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We are making a lab instrument using an ARM9/RTOS system. The client has asked about printing simple reports from the ARM9 system. In this case, we have USB Host support in the RTOS. I'm thinking about printing bitmaps in generic PCL, hoping that will cover the widest range of printers. Is there a better way to approach this? I'm assuming the RTOS does not have printer drivers, and I don't want to support a lot of printers.

We also support USB device mode on our system, so you could plug in a photo printer, and our device would appear to be a USB stick. So that would work, but it's a bit clunky. This will be a C/C++ embedded system

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6 Answers 6

up vote 4 down vote accepted

Pretending to be a digital camera and interfacing with a PictBridge printer actually sounds pretty clever. It would remove the need to deal with different printer drivers, and if my understanding of the technology is correct, you could even control the operation of the printer right from your device.

On the other hand, as someone who has used a fair number of computerized lab instruments (oscilloscopes etc.) I find the ability to save screenshots from an ethernet/web interface to be much more useful. Print is dead.

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Thanks - controlling the printer through PictBridge is a good idea –  Jeff Feb 4 '09 at 6:09

Have you looked at what all the scope vendors are doing? They all have print options (I think) and I don't know what they are doing to solve this problem.

Last time I was involved with something like this, we used serial ports to talk to HP printers using PCL. That backfired as everyone quickly stopped making serial printers!

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Michael - what is a "scope" vendor? I'm thinking PictBridge solves the currnt problem, but we are still looking at doing PCL over USB, just to print bitmaps only. –  Jeff Feb 6 '09 at 18:35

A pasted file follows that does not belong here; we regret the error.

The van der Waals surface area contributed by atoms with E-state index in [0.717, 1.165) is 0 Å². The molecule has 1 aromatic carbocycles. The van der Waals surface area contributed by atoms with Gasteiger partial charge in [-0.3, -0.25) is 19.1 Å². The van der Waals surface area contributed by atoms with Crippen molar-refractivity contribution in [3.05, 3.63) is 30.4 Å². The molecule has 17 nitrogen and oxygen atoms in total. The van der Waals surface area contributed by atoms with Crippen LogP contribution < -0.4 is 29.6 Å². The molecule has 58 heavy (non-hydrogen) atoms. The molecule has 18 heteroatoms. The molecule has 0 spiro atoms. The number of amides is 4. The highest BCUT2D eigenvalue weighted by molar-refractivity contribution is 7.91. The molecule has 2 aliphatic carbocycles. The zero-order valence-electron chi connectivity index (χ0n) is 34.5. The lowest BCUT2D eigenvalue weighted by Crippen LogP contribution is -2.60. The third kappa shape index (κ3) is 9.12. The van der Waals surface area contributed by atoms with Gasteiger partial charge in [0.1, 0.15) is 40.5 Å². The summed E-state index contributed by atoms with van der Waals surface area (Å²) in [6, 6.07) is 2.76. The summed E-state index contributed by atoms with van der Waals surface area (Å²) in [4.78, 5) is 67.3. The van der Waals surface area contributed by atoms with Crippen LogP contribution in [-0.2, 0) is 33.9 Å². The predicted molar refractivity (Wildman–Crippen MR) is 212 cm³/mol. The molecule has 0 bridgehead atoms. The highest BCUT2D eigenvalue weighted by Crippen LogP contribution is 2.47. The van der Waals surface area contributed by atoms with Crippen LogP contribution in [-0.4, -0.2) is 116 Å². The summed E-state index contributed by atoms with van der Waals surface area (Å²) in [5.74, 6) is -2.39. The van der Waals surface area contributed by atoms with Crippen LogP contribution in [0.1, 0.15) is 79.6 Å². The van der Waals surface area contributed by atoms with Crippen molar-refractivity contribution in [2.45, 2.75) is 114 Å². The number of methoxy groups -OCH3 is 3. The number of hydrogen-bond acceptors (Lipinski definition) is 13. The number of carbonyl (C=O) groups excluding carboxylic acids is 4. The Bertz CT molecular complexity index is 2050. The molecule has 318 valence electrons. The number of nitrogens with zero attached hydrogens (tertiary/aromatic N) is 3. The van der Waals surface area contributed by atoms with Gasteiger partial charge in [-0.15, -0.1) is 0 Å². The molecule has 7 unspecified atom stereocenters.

Scope meaning oscilloscope - a rather common piece of bench equipment and the first thing that popped into my mind as a near equivalent to your project. The vendors I know are LeCroy, Agilent, Tektronix, and I don't know who else these days. Google for test & measurement. –  Michael Kohne Feb 6 '09 at 21:48

PostScript is natively supported by most printers, so you could just send it over the wire, but it would be a lot more cumbersome than straight ASCII. There are libraries, but they're bulky.

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Since your device can appear to be a USB stick, a simple solution would be to generate a report as a JPEG image and then have the printer open and print it. This way, the people who want paperless output can use the image as-is, and everyone else can print it.

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Thanks - "have the printer open and print it" is the tricky part. Looks like PictBridge will allow this, that's the solution we are researching now. –  Jeff Feb 13 '09 at 6:10

If I understand you correctly, you could write a formatted text file and do a "print" command through Windows in the "usb stick" mode.

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Sorry - should have been more clear. No Windows OS is running, just our embedded RTOS. –  Jeff Feb 4 '09 at 6:08
Oooh, there's no connection to any desktop OS at all? –  Paul Nathan Feb 5 '09 at 2:45
No - device sits on a lab bench –  Jeff Feb 5 '09 at 6:40

For a simple report, it would be best to stick to straight ASCII. If you need some graphics, PCL would be a good choice for B/W laser printers, but I'm not sure how universal it would be for the more common ink-jet printers.

Edit: the PCL Reference Manual is available as a PDF from HP.

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